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Neonatal Problems: Congenital Syphilis


Syphilitic pregnant women who have not received therapy may transmit the infection to their foetuses at any clinical stage of their disease.
70% of all pregnant women with untreated primary syphilis, 90% of women with secondary syphilis and approximately 30% of women with latent syphilis may transmit the infection to their foetuses. In general the greater the time that has elapsed since the woman's primary or secondary infection the less likely she is to transmit disease to the foetus.

At the onset of congenital syphilis, Treponema pallidum , the bacterium responsible for syphilis, is liberated directly into the circulation of the foetus resulting in widespread dissemination. The outcome of untreated foetal infection is variable. Intrauterine death occurs in an estimated 25% of infections. Perinatal death may occur in an additional 25% of untreated infected babies.

Treatment with penicillin during pregnancy almost entirely prevents congenital syphilis in newborns and therefore the American Medical Association recommend the routine serologic screening of pregnant women at the time of the first prenatal visit as well as serologic testing and obtaining a sexual history at 28 weeks of gestation and at delivery in communities and populations in which the risk for congenital syphilis is high.

See also Sexually Transmitted Diseases in Women .

Symptoms and Signs

The signs and symptoms of congenital syphilis are arbitrarily divided into early manifestations , which appear in the first 2 years of life, and late manifestations , which appear thereafter.

Early congenital syphilis usually starts in between birth and about 3 months of life, with most cases occurring within the first five weeks of life. Because of their frequency and early appearance the changes in the bones, especially the femur and humerus, are of diagnostic value. Other symptoms include rhinitis , coryza , or snuffles. Snuffles usually occur in the first week of life, are very persistent and often bloody. A syphilitic rash, typically consisting of small spots that are dark red to copper, usually appears after 1- 2 weeks of rhinitis and is most severe on the hands and feet. As the rash fades, the lesions become coppery or dusky red.
Fissures often develop about the lips and anus. They bleed readily and heal with scarring. White mucous patches may be found on any of the mucous membranes. Ectodermal changes include exfoliation of the nails, loss of hair and eyebrows, and iritis (inflammation of the iris).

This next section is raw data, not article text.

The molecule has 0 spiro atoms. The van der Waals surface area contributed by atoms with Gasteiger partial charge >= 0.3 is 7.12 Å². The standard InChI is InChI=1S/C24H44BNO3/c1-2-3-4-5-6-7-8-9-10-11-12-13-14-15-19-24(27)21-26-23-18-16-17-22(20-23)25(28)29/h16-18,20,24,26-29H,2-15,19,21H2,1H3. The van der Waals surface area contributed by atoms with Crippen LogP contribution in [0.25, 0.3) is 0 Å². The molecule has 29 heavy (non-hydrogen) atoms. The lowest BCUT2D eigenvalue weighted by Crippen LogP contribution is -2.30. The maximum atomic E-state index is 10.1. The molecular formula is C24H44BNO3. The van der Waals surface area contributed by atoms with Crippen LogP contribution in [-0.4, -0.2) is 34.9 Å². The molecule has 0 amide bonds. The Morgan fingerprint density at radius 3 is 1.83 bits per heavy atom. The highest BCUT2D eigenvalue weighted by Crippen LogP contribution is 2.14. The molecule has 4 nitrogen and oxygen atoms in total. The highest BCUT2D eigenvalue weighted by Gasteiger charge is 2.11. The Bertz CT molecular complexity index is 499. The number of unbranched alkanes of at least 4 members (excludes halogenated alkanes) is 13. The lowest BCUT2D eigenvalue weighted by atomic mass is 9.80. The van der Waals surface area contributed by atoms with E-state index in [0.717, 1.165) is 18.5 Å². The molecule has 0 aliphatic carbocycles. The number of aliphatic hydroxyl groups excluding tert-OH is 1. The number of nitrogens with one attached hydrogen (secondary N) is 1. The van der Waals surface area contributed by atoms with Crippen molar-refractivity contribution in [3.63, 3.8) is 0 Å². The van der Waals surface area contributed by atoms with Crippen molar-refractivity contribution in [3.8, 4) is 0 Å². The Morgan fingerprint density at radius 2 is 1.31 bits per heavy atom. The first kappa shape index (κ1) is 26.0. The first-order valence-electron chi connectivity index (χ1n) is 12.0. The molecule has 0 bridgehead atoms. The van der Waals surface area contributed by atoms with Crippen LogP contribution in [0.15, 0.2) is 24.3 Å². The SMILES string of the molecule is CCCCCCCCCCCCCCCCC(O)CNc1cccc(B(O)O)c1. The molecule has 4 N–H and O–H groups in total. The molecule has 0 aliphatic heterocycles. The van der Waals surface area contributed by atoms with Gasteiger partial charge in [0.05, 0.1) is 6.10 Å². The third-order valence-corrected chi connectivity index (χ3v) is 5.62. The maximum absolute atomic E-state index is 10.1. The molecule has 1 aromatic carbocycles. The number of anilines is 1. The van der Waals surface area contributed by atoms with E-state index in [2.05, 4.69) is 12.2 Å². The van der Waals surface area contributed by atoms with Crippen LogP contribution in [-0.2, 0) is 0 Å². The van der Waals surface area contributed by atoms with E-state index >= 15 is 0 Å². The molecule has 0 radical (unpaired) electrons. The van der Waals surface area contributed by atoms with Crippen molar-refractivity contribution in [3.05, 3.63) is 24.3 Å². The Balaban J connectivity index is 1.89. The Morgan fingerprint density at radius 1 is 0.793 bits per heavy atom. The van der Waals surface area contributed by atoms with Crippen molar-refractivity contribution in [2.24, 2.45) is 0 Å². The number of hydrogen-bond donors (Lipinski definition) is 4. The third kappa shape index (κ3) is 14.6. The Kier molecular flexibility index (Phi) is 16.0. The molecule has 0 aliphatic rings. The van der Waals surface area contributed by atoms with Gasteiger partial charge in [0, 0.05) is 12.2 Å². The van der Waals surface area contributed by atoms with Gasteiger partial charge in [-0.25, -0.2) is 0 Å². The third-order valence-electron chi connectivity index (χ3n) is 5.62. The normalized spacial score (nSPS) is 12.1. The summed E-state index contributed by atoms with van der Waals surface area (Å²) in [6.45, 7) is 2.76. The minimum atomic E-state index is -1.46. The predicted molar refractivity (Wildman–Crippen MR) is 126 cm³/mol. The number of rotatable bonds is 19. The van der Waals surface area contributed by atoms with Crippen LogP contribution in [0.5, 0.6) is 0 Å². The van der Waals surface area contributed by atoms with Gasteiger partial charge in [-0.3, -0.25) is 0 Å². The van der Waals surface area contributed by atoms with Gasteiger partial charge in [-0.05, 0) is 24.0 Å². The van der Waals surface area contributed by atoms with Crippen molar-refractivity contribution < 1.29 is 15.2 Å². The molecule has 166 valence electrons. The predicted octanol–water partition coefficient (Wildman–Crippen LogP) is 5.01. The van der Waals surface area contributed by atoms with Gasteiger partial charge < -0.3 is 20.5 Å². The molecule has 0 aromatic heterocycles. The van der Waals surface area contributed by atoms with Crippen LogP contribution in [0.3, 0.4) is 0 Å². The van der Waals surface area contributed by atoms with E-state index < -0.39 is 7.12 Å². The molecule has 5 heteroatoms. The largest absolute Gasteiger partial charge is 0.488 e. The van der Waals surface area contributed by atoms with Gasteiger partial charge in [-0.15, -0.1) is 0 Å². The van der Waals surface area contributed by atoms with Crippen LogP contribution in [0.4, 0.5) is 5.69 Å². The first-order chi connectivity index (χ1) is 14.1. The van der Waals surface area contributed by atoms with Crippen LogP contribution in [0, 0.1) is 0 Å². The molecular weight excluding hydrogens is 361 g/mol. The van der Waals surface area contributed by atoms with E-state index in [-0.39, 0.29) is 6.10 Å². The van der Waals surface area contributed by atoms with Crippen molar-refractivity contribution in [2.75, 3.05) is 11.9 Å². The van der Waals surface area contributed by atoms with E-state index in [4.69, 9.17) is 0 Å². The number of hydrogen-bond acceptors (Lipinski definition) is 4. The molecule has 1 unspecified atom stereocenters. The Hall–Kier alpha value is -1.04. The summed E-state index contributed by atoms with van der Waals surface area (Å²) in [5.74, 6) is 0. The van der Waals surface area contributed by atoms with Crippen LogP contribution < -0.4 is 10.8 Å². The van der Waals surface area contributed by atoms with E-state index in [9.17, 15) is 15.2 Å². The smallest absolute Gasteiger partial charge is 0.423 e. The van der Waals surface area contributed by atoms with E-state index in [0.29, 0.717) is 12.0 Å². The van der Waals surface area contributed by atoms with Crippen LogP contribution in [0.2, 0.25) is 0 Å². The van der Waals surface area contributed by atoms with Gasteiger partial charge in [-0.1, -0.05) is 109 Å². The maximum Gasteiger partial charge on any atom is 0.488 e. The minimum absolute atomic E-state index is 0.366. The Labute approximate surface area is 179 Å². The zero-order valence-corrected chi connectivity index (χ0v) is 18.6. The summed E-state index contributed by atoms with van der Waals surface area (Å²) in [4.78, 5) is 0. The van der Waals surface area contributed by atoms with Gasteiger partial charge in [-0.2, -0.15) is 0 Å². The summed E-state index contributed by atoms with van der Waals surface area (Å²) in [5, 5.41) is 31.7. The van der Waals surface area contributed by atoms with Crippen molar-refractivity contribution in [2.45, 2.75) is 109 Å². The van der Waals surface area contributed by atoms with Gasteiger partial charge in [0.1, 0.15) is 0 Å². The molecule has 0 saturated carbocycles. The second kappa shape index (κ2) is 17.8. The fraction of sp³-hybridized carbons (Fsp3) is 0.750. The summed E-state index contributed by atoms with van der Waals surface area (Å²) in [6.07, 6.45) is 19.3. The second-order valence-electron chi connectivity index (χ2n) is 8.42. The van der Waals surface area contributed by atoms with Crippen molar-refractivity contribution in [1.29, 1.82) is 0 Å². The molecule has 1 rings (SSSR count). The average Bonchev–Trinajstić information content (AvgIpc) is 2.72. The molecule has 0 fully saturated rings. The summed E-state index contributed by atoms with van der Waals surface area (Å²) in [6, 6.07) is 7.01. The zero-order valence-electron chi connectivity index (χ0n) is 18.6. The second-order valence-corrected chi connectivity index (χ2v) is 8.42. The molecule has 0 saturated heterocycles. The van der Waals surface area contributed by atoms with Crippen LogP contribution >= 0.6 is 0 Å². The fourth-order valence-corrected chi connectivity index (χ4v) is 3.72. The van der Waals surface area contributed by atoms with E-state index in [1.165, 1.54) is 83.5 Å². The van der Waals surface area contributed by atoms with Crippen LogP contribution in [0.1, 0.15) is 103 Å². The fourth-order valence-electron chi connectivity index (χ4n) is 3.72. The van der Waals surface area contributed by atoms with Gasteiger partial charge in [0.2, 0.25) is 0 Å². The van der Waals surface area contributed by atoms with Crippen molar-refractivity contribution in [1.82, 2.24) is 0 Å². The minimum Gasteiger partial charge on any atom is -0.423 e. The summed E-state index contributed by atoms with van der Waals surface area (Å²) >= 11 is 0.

Late manifestations of congenital syphilis are the result of scarring from the early systemic disease and include involvement of the teeth, bones, eyes, and gummas in the viscera, skin, or mucous membranes. Characteristic changes of the teeth include a notched appearance on the biting edges of the upper central incisors, these are called Hutchinson's teeth. Interstitial keratitis is the most common late lesion. Bony changes include sclerosing lesions, saber shin, frontal bossing and gummatous or destructive lesions within long bones.

Diagnosis and Treatment

The characteristic symptoms provide a strong clue to the diagnosis, which can be confirmed by the examination of a sample from a tissue sample and antibody tests. The American Medical Association [ 2 ] recommends that all infants born to seroreactive mothers (i.e. tests show signs of syphilis) should be evaluated with a Rapid plasma reagin or VDRL test on their blood serum. However, the diagnosis of congenital syphilis in neonates is complicated by the transfer of maternal IgG antibodies to the foetus across the placenta. This transfer of antibodies makes the interpretation of reactive serologic tests for syphilis in infants difficult. Thus, treatment decisions often must be made based on:

  1. Identification of syphilis in the mother.
  2. Adequacy of maternal treatment.
  3. Presence of clinical, laboratory, or radiographic evidence of syphilis in the infant.
  4. Comparison of the infant's nontreponemal serologic test results with those of the mother.

Infants born to mothers who received adequate penicillin treatment for syphilis during pregnancy are at minimal risk for congenital syphilis, but they should be examined carefully and at frequent intervals until the serologic test results are negative.
Infants should also be treated if maternal treatment was inadequate, was unknown, or was given during the last 4 weeks of pregnancy, or was with drugs other than penicillin.
Treatment in the newborn also consists of penicillin.

The information in this page is presented in summarised form and has been taken from the following source(s):
1. Vanderbilt University Medical Center, Pediatric Interactive Digital Library:
2. Journal of the American Medical Association, Women's Health Information Center - Sexually Transmitted Diseases:

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Contact Last modified: Oct 21 2004